General Practice/Primary Care
Designatory Letters: 
MB Edin 1944, MRCP Edin 1946, DPH Glasg 1948, MD Edin 1953, PhD Aberd 1956, FRCP Edin 1956

With the death of Ian Richardson Medicine, and General Practice in particular, has lost one of it’s sharpest brains – always astute and analytical. He was a pioneer who lived to see many of his ideas not only adopted but found eminently useful but he lived in difficult times. When he would have been a builder he often found himself having to cut services and put his ideas on the shelf for better days.

He qualified from Edinburgh with honours and might have been a surgeon had it not been for a severe skin allergy. Instead he went into industrial and public health medicine, serving as a lecturer in Aberdeen but even in those early days his fascination with, and commitment to, undergraduate and postgraduate teaching were apparent. In 1966 when a Department of General Practice was opened in Aberdeen he was appointed Reader, somewhat to the surprise of many GPs who did not regard him as a “ real GP”. He proved them wrong.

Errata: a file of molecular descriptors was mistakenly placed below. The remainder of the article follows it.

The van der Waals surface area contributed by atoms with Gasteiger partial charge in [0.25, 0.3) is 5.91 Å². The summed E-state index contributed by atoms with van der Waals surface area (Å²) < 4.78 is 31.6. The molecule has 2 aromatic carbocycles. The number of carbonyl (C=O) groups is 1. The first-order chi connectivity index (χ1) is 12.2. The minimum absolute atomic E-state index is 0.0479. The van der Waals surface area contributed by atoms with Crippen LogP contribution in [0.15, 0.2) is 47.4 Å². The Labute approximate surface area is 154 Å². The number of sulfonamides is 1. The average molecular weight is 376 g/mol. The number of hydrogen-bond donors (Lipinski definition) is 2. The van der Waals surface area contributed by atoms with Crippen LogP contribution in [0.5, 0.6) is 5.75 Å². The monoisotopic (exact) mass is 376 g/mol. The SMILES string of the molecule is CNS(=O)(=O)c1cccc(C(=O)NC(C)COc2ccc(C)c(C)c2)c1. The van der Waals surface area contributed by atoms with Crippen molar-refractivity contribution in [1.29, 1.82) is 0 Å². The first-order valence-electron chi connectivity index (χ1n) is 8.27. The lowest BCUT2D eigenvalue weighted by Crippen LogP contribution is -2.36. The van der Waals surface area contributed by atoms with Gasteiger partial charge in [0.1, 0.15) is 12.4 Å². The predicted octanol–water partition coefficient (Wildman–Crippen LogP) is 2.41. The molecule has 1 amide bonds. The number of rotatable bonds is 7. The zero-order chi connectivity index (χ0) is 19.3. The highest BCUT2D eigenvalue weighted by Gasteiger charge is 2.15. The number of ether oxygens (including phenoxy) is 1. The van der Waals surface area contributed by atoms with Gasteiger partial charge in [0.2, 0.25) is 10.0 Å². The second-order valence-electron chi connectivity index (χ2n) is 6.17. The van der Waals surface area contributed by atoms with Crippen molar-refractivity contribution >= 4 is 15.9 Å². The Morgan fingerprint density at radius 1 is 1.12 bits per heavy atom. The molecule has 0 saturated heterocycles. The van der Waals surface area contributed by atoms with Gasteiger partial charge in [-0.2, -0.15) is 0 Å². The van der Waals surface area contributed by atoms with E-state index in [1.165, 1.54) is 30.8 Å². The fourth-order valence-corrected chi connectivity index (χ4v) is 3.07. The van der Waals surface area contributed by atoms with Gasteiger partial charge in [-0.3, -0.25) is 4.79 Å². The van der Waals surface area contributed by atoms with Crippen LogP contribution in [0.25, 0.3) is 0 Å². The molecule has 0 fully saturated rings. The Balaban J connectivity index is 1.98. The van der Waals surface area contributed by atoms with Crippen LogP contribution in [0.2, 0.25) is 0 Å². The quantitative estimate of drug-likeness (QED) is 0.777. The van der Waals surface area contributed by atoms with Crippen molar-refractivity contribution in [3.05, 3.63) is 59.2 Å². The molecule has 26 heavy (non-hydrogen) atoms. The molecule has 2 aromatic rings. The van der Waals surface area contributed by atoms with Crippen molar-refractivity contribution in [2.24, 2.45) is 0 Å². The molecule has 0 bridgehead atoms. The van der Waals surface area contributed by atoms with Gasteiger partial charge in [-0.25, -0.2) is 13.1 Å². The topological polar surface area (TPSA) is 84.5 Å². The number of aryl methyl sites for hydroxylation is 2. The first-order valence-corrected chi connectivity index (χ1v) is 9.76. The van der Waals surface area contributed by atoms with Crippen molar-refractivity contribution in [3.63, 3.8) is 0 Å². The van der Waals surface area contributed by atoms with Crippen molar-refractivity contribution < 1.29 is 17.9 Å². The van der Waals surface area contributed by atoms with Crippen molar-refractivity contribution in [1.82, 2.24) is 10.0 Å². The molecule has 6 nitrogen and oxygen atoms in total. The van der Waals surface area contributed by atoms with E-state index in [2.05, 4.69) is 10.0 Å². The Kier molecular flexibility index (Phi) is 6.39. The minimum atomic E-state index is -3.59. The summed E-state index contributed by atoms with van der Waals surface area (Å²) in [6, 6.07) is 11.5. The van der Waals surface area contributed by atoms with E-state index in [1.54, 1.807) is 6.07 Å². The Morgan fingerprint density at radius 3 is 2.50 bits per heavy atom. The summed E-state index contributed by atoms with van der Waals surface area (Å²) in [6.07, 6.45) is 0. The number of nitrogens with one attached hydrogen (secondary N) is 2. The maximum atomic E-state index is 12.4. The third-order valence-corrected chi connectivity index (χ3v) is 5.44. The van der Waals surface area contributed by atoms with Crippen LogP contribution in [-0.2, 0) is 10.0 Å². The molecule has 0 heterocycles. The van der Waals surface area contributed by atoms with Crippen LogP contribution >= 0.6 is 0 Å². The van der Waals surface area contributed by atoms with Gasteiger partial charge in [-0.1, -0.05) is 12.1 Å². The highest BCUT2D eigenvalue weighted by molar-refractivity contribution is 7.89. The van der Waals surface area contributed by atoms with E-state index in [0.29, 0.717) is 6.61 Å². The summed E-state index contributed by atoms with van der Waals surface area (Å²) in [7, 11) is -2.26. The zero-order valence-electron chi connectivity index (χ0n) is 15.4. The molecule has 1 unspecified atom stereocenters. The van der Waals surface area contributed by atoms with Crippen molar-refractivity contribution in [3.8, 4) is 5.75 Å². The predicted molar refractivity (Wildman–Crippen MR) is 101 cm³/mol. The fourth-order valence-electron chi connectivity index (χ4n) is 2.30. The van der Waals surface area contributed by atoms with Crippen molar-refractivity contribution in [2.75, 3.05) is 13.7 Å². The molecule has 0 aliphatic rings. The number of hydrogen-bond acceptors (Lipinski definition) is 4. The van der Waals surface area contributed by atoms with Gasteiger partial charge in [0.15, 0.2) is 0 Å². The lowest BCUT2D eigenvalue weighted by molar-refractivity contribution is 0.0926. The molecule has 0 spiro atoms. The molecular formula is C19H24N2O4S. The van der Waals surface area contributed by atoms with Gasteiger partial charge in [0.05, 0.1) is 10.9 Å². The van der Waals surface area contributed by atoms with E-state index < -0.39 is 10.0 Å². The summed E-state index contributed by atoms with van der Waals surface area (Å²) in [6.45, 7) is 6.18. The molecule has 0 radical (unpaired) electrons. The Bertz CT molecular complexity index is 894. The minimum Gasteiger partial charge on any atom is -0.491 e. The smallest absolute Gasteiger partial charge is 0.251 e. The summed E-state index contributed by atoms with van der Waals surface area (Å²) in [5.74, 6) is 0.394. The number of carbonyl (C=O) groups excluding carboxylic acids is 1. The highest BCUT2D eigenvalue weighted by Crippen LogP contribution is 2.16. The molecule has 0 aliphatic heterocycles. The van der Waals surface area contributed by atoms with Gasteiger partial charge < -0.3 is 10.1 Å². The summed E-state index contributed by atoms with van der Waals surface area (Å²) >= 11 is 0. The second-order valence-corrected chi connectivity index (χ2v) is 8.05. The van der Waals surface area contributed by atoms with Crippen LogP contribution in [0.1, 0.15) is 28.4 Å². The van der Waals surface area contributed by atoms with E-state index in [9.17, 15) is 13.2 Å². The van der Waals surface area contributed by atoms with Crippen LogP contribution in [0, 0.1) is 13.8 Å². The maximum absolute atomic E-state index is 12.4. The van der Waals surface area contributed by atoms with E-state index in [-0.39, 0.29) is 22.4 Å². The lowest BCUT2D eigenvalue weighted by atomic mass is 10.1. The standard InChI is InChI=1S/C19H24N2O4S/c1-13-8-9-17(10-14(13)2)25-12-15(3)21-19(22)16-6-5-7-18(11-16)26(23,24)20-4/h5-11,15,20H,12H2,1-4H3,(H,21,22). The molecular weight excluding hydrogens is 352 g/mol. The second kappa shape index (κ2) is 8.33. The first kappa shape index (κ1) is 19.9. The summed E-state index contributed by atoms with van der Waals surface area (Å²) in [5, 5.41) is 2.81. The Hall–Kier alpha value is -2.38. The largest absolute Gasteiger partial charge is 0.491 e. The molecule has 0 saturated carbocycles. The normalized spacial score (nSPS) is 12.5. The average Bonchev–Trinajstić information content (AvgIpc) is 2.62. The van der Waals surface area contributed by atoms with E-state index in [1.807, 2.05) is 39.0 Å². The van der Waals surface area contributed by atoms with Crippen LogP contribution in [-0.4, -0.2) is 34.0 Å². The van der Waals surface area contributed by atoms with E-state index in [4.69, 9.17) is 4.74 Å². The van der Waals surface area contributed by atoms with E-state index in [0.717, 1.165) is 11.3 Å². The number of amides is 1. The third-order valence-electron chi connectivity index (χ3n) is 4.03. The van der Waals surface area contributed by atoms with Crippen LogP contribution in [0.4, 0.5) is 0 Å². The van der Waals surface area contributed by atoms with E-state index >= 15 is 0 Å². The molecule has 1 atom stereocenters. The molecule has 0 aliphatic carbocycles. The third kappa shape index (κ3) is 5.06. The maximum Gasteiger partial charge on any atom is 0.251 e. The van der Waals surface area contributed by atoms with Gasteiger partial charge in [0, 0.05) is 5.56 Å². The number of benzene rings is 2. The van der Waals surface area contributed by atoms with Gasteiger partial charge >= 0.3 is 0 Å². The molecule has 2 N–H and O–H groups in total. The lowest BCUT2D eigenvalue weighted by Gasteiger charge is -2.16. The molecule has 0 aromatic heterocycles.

In 1970 he became professor of general practice, using GPs from outwith Aberdeen as well as local doctors to staff it in the grounds of Foresterhill teaching hospital – a symbolic situation demonstrating the symbiosis between academic medicine and family medicine. His research interests ranged from the length of consultations to the workloads of community nurses and health visitors, his lectures and tutorials always finely honed and inspirational.

Eleven years later he was appointed Dean of the Faculty of Medicine in Aberdeen but that coincided with a period of unprecedented cuts, his major decisions all related to austerity, cuts, and moth-balling of long-planned developments. The disappointments and frustration must have been painful for him.

Nevertheless he channelled his energies into the Royal College of General Practitioners, its examinations and opportunities for research and, notably, the careers of younger doctors working alongside him. He was popular and highly esteemed. Retirement saw him working as a JP, enjoying his golf an every opportunity to help others. He may not have started out to be a GP but his life was nevertheless dedicated to his patients, their families and to their doctors who became outstanding GPs. He was a friend to thousands.